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How to Stop Rising Healthcare Costs

Janice Simmons, for HealthLeaders Media, September 2, 2009

The usual short term measures to address rising healthcare costs, such as reducing prices, will not be sufficient to "bend" downward long-term healthcare spending. Instead, President Obama and Congress should use more aggressive reforms that will slow spending growth—while improving quality, a group of 10 national health policy experts is recommending.

The group's effort was convened by the Engelberg Center for Health Care Reform at Brookings, with support from the Robert Wood Johnson Foundation. In their plan, called "Bending the Curve: Effective Steps to Address Long Term Health Care Spending Growth," they call for transitioning to a "system of greater accountability," which will provide greater flexibility for private and public stakeholders "to experiment with programs and measure results—to see what works best."

As a foundation for improving value, all stakeholders in the system need better information and tools to be more effective, they propose. Provider payments then should be "redirected toward rewarding" all improvements in quality and reductions in cost growth.

In addition, they call for health insurance markets to be reformed and government subsidies restructured "to create competition and improve incentives around value improvement rather than risk selection." And they suggest that individual patients be "given greater support for improving their health and lowering overall health care costs."

To get there, they are calling for a series of steps to accomplish those goals:

Building a foundation for cost containment and value based care. Holding spending growth while improving value will require information and tools, such as health information technology (IT) systems, they said. However, providing these tools is not enough—stakeholders will also need better incentives to use them.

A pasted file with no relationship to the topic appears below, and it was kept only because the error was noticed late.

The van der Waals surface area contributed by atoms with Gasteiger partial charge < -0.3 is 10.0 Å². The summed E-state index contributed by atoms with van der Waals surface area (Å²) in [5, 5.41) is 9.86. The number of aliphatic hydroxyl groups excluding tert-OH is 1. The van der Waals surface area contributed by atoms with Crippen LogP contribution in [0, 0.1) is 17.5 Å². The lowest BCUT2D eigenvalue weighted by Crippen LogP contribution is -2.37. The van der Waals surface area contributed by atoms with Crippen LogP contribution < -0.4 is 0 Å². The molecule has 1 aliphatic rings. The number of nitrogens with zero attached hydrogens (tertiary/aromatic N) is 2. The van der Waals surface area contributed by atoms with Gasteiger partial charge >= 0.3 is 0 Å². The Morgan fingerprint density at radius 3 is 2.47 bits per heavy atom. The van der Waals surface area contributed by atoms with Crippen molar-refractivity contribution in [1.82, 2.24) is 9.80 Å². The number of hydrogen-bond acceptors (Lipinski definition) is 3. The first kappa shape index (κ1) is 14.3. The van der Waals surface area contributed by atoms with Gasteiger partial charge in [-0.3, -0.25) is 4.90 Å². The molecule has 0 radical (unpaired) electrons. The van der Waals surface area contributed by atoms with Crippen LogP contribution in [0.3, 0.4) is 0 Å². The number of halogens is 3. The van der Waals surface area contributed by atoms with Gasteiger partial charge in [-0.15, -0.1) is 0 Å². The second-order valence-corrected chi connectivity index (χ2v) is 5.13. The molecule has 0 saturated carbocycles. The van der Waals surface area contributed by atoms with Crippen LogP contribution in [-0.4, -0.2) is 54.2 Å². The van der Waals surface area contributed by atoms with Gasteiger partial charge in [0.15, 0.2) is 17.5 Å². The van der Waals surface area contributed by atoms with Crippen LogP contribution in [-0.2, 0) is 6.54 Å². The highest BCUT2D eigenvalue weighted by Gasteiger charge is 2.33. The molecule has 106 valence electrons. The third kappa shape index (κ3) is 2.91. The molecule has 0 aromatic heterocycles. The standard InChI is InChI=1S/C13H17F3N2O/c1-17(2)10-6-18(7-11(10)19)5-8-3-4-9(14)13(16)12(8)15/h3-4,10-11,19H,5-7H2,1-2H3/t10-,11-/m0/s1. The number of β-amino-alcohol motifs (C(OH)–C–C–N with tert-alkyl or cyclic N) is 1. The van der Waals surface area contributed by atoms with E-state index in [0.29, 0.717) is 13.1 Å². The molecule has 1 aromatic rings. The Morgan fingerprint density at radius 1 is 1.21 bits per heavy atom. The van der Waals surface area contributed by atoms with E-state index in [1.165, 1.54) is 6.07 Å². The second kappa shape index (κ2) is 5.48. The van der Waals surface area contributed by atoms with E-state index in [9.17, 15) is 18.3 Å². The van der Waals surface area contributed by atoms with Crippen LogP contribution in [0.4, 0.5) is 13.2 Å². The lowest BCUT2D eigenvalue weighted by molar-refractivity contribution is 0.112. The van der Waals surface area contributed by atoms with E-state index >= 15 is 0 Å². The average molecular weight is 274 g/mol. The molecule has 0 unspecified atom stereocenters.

• Efforts should be made to ensure that investments in health IT are effective by linking "meaningful use" health IT bonuses to achieve better results; creating interoperability and provider communication; and funding technical support programs to ensure providers adopting health IT have access to comprehensive support for overcoming implementation challenges.
  • The best use of comparative effectiveness research (CER) should be sought by creating an entity to allocate CER funding based on the expected value of the evidence to be developed, while protecting providers and insurers from liability when they follow best practices identified by evidence.
  • The healthcare workforce should be improved through creating incentives for states to amend the scope of practice laws to allow for greater use of nurse practitioners, pharmacists, physician assistants, and community health workers. Also, graduate medical education payments should be amended to promote the teaching of high value care practices.

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